The content in this page ("Thailand's National Insecurity" by CJ Hinke, Freedom Against Censorship Thailand (FACT)) is not produced by Prachatai staff. Prachatai merely provides a platform, and the opinions stated here do not necessarily reflect those of Prachatai.

Thailand's National Insecurity

Today it was revealed that a member of the Democrat Party has proposed an amendment to the lese majeste law. Below is a rough translation of two main sections:

Because at present there is a great number of those acting illegally offending by improper speech and committing lese majeste of His Majesty the King, Her Majesty the Queen, the Heir Apparent, and members of the royalty through various means and forms which might cause the people to misunderstand or cause damage to the institution of the monarchy which is highly revered by every Thai. These aforementioned actions have the characteritstics of that can be likened to a movement which is being carried out systematically with the intention of overthrowing the institution of the monarchy which is an institution of great importance to the country and the people. It is fitting to amend the principles within the criminal code to be more appropriate to the current situation and thus it is necessary to draft this Act.

Main Points

1. Previously for this offense those covered extended to the king, queen, heir apparent, and regent. This draft proposes to include "members of the royal family" [alt. members of the royalty – [phraboromwongsanuwong] (

Section 2, Criminal Offenses 1)
2. Previously for offenses of defamation, the punishment was from 3 to 15 years. This draft proposes increasing the punishment to 5 years to 25 years and a fine from 500,000 to 1,000,000 (Provision 112)
3. For those charged with the offense of defamation of the king, queen, heir apparent, members of the royal family, and the regent, the court is to set the date for considering the evidence and the day for trying the case expeditiously.
4. In the initial considerations of court, if it is found there "are grounds," the court is to receive the case and set the date of trial with speed, when re the nature of the offense involves information, articles, words, representations [?], invidious comparisons, pictures, content.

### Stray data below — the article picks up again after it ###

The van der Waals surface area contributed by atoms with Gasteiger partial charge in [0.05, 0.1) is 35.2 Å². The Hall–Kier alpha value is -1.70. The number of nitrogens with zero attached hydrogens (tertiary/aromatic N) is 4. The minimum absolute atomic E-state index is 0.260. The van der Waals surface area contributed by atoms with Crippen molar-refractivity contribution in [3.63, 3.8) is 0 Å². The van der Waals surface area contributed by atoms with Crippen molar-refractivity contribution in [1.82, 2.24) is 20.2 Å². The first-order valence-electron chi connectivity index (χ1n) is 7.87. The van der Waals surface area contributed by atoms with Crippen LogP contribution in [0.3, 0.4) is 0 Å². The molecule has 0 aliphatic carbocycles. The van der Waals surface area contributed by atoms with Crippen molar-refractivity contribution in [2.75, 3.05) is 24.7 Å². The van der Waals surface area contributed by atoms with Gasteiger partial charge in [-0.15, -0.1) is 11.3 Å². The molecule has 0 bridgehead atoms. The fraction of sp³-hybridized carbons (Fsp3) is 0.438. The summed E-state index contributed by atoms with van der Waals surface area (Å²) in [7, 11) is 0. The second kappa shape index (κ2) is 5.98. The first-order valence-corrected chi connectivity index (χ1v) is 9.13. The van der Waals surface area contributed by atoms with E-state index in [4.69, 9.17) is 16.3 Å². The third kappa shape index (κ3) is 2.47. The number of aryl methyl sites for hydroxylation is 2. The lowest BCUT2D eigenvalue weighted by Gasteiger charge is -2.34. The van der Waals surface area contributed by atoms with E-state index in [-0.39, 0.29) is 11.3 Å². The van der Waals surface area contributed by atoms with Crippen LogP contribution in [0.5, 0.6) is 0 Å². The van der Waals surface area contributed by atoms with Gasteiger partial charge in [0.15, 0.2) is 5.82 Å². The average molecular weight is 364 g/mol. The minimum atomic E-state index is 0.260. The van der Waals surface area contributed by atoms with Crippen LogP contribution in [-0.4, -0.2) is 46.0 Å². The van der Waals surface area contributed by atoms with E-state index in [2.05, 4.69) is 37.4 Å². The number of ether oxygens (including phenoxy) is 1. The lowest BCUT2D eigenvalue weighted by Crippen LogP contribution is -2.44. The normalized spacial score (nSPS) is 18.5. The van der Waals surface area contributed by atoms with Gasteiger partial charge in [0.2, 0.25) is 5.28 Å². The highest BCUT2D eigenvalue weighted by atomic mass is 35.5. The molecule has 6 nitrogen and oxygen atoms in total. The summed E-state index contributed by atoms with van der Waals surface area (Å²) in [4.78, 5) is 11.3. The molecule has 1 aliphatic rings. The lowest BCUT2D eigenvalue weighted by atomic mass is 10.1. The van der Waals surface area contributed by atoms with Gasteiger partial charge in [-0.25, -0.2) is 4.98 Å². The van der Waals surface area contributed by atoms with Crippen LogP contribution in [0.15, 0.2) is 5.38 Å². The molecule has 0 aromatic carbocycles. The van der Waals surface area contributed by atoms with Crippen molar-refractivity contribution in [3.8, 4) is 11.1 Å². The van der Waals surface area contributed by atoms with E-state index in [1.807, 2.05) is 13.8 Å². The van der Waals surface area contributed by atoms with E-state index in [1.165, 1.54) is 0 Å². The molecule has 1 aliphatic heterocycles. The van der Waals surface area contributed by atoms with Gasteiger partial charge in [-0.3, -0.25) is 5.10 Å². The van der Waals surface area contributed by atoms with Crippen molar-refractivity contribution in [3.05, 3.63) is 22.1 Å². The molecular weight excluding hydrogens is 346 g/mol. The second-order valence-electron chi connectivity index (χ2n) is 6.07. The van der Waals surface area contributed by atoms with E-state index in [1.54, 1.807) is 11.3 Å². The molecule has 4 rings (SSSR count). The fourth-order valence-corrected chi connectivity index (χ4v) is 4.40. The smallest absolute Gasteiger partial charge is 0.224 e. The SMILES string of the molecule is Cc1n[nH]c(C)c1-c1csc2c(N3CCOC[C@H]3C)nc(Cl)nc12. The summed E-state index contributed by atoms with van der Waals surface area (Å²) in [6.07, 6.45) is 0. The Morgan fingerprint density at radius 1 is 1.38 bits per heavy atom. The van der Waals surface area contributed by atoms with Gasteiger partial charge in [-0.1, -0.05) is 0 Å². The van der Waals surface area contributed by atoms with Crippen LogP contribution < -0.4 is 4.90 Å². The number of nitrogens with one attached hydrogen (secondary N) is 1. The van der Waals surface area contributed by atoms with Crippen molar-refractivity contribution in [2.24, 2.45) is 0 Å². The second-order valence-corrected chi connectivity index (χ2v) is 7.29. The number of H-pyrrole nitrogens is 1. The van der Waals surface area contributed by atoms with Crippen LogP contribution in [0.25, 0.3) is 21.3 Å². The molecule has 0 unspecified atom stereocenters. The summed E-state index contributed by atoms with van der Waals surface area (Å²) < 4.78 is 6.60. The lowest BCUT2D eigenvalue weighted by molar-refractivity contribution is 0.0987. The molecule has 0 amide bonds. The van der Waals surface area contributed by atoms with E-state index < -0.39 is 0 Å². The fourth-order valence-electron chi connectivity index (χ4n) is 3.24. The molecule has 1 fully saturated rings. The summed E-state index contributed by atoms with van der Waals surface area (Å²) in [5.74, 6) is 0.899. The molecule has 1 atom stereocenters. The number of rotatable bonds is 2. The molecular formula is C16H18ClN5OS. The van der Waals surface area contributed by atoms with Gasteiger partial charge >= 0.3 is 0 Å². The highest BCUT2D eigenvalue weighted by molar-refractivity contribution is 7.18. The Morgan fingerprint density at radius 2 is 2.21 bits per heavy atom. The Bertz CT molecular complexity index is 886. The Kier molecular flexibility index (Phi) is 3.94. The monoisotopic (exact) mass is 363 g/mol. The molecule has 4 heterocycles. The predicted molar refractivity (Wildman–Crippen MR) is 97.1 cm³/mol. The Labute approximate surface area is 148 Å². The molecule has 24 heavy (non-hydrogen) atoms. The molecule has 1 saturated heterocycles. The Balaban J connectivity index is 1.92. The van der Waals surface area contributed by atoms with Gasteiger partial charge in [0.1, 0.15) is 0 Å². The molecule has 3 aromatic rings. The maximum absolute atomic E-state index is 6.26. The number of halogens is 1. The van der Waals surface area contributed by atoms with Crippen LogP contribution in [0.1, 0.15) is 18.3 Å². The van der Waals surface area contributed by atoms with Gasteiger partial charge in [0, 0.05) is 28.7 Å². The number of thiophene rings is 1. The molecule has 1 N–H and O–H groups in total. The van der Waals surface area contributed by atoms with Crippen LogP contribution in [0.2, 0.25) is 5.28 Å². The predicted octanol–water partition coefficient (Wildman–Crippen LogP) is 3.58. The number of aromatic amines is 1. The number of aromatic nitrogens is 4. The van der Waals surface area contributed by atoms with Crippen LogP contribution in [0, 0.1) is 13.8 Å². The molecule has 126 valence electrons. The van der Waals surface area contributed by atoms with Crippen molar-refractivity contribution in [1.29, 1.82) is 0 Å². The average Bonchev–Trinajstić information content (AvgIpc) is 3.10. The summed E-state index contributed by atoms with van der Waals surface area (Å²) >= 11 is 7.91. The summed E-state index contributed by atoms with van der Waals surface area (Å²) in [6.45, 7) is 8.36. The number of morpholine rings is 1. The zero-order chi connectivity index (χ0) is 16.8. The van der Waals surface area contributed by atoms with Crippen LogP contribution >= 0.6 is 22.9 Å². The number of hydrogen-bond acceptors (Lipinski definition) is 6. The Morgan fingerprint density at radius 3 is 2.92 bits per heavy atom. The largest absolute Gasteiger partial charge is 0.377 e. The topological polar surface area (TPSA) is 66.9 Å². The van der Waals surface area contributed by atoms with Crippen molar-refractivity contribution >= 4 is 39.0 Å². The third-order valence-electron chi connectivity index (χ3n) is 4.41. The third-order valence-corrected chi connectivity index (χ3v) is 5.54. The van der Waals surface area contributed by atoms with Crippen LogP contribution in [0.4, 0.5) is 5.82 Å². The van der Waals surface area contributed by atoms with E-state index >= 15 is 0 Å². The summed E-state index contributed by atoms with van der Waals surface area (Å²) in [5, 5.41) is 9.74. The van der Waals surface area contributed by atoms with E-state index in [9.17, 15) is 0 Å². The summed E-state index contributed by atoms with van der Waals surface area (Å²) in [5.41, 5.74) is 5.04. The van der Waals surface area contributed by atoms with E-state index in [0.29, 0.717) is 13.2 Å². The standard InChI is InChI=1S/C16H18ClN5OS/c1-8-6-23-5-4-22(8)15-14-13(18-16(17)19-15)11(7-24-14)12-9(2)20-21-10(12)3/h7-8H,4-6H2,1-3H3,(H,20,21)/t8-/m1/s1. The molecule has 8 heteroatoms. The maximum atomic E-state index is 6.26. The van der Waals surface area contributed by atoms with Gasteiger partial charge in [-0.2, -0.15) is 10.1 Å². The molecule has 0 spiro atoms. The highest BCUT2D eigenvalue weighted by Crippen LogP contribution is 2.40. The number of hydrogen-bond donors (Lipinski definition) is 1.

5. The accused shall have the burden of proving, and bringing evidence of proof of their innocence (the prosecution or plaintiff has only to report the offensive incident to the court)
6. It shall be a case tried in its entirety with postponements allowed except when there is truly sufficient reason.
(Courtesy Dr. David Streckfuss, Khon Kaen University)

The Democrat Party's introduction of new lese majeste laws is a dangerous trend in a transparent effort to court Royalist voters. Harsher penalties for perceived disrespect show no love for the King.

The Democrats' effort dovetails with Thailand's ICT Ministry's proposals to create a national firewall targeting "lese majeste, pornography and terrorism" at a cost of up to 500 million baht and to amend the Computer-Related Crimes Act by eliminating judicial oversight. These plans are an outright assault on free speech and human rights in Thailand.

Thailand's cybercrime law was a military priority enacted by a coup government with no legitimacy. The military government also passed the Internal Security Act in its eleventh-hour despite public protests.

Now government has activated its Internal Security Operations Command as created by the new law. ISOC will be spearheaded by hardline Thai general Panlop Pinmanee, a hawk who sees solutions by violence whether on the streets of Bangkok or in Thailand's Muslim South.

We should be building bridges in Thai society through genuine dialogue, compromise and reconciliation, not by imposing the power of government. These attempts by politicians, lawmakers and bureaucrats admit the attitude that they just don't trust Thai people to make their own decisions. Aren't all of us important to Thailand's future?

It's high time to end top-heavy government and create a society where free expression can flourish to heal divisions. A democratic society and real national security demand nothing less.

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